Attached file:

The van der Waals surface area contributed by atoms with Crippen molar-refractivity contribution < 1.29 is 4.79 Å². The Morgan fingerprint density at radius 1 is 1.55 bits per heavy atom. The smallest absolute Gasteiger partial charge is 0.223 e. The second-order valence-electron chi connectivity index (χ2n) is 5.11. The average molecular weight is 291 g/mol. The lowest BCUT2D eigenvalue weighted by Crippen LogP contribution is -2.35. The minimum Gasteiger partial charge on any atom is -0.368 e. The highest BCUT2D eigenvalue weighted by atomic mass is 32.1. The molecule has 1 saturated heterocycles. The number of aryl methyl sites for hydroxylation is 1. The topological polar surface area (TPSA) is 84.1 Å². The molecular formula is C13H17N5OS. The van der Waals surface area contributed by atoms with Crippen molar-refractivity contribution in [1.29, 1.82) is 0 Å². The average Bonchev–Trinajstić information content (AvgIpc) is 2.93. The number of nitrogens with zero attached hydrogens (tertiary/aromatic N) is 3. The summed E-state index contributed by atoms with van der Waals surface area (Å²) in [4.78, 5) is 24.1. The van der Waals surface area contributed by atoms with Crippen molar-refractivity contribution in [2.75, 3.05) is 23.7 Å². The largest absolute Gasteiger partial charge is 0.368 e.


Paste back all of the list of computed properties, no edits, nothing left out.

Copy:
The van der Waals surface area contributed by atoms with Crippen molar-refractivity contribution < 1.29 is 4.79 Å². The Morgan fingerprint density at radius 1 is 1.55 bits per heavy atom. The smallest absolute Gasteiger partial charge is 0.223 e. The second-order valence-electron chi connectivity index (χ2n) is 5.11. The average molecular weight is 291 g/mol. The lowest BCUT2D eigenvalue weighted by Crippen LogP contribution is -2.35. The minimum Gasteiger partial charge on any atom is -0.368 e. The highest BCUT2D eigenvalue weighted by atomic mass is 32.1. The molecule has 1 saturated heterocycles. The number of aryl methyl sites for hydroxylation is 1. The topological polar surface area (TPSA) is 84.1 Å². The molecular formula is C13H17N5OS. The van der Waals surface area contributed by atoms with Crippen molar-refractivity contribution in [1.29, 1.82) is 0 Å². The average Bonchev–Trinajstić information content (AvgIpc) is 2.93. The number of nitrogens with zero attached hydrogens (tertiary/aromatic N) is 3. The summed E-state index contributed by atoms with van der Waals surface area (Å²) in [4.78, 5) is 24.1. The van der Waals surface area contributed by atoms with Crippen molar-refractivity contribution in [2.75, 3.05) is 23.7 Å². The largest absolute Gasteiger partial charge is 0.368 e.